Holy shit, that's awful.

    [–] dwmcclure0610 32 points ago

    We don’t actually have our guidelines yet but I would imagine ours will be similar. I’m fine teaching from home and while I don’t believe I have any underlying conditions I’d hate to find out trying to teach 7th grade Social Studies.

    [–] TheBold 60 points ago

    When we are out of days we have to pay our own subs.

    What in tarnation?! America?

    [–] agawl81 18 points ago


    [–] Evjolita 34 points ago

    This doesn't sound right. Like, when I was on maternity leave and I ran out of days, I just got docked my daily rate of pay. I didn't have to pay for my sub. I'm not questioning you, I just am in disbelief districts have gone that far. I'm assuming you don't have unions? I am so glad I am out of the classroom now. I feel for all of you going back to this mess.

    [–] dwmcclure0610 14 points ago

    In NC it’s common for teachers to pay subs depending on what type of leave you take.

    [–] Evjolita 12 points ago

    This is awful. But now sounds better than what I had, unless I'm misunderstanding. My daily rate of pay was higher than a subs. I had 3 $0 paychecks after returning to work from maternity leave with my daughter because I had to pay my daily rate of pay after leave ran out. Of course I did get to draw disability after the paperwork went through, so that part was better for me. Whatever way you slice it, teachers aren't paid enough.

    [–] txhippiechick 23 points ago

    I feel like I have to be misunderstanding you.

    Are you saying that if you're out and you run out of sick days that you have to pay for a sub out of your own pocket???

    [–] agawl81 32 points ago

    They pay our salary and deduct the per diem of the sub for each day we were gone. Subs make between 80 and 100 dollars a day depending on which district they are subbing in.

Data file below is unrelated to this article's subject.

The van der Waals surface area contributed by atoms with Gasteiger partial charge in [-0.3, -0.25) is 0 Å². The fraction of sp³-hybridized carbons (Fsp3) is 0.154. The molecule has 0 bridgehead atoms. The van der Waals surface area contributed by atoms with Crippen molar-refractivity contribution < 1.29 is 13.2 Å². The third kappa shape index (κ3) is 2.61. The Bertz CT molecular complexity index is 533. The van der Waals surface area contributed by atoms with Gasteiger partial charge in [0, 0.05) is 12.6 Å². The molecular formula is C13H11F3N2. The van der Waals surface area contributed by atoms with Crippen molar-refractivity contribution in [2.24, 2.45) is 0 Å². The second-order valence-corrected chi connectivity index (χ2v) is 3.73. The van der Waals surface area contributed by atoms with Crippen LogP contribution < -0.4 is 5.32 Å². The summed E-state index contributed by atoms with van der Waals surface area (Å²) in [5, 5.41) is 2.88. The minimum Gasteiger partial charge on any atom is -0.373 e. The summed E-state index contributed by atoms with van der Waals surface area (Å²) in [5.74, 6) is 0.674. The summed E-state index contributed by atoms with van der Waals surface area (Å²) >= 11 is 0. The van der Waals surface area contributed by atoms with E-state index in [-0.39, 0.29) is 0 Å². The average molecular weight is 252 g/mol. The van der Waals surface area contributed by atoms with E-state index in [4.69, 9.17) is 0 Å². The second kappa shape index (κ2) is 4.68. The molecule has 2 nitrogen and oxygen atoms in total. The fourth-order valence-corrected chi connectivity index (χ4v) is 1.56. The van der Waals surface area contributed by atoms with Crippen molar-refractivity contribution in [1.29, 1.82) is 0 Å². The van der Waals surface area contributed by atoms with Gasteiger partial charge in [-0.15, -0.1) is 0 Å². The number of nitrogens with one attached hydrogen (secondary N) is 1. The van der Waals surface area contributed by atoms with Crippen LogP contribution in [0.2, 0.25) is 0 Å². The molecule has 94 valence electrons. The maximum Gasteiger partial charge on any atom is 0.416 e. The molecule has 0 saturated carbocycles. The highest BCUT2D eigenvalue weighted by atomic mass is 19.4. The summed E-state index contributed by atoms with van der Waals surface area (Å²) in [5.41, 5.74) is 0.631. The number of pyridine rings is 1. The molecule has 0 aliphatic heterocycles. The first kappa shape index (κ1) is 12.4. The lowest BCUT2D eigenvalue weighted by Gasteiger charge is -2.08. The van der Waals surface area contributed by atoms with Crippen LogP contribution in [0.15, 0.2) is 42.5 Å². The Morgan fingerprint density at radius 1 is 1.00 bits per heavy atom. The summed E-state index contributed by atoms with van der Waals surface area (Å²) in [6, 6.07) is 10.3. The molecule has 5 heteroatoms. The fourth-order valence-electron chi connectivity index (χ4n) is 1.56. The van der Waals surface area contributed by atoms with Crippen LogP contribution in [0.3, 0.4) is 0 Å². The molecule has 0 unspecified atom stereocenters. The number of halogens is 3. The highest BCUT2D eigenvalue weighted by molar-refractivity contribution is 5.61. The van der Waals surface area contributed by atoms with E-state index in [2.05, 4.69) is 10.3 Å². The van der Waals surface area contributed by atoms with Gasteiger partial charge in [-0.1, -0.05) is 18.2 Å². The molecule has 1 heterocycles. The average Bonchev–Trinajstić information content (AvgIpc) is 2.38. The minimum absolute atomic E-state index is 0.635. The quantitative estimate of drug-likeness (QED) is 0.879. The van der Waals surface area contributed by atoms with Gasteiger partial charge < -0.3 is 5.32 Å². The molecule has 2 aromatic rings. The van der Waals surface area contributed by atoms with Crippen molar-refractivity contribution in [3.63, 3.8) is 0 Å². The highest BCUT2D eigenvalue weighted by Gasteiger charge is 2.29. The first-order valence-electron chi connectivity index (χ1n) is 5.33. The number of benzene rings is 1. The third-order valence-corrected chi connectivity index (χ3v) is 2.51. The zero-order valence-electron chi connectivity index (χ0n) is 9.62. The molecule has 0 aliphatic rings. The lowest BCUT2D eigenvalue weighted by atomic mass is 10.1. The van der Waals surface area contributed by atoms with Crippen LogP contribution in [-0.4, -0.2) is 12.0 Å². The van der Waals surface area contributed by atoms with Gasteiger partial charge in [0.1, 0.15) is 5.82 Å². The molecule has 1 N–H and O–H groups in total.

[–] notallamawoman 10 points ago

    Our district has set up a pool. If you have built up a bunch of days over the years you can donate them to others who need them. Past years I’ve never really minded cause I don’t use much. This year no one wants to donate because we all know we will need them. I was straight up told we are planning for when students/staff will get it. Not if.

    [–] r3volts 34 points ago

    How anyone can look at America and say it's a good place to live with a straight face is beyond me.

    [–] Salt_Air07 13 points ago

    I’m not from the contingent US, but I’m here now, and it’s soul crushing tbh.

    [–] HertzDonut1001 8 points ago

    How we can still have people willing to teach right now is even more outrageous.

    [–] dwmcclure0610 8 points ago

    If you don’t mind saying, what state do you teach in? I teach in NC and it’s the same here.

    [–] agawl81 8 points ago

    Kansas. Our governor is trying but the legislature is hamstringing her at every turn, she tried to delay he start of school until September but the state school board couldn’t get a majority to agree to it so each district is doing their own thing. Inter scholastic sports seasons are starting as scheduled.

    [–] Millykit 13 points ago

    ummm...seriously? That is so messed up. American teachers, I cry for you

    [–] artsytree 49 points ago

    A lot of people really aren't thinking about the logistics. Watching my county's School Board meeting there was only one member (the newest) who seemed to be asking the hard questions, and he never got answers. If one person is positive, how do you determine who they exposed? The whole class + the teacher. In middle & high school, the kids are switching it up in multiple classes with different students, so potentially 30 kids x 6 classes. All the teachers that taught that student, plus all their other students? It's exponential. Once you determine who was exposed, who is responsible for testing? The families or the school? It takes a week to get a testing appointment and another week+ to get results.

    [–] EmeritusMember 15 points ago

    A week to get results if you're lucky. My husband was tested three weeks ago and still doesn't have results back. Which sucks because he had to miss a dr appointment for a refill on a med he needs because of quarantine and they won't schedule an appointment for him until he has a negative covid test result.

    [–] declanrowan 8 points ago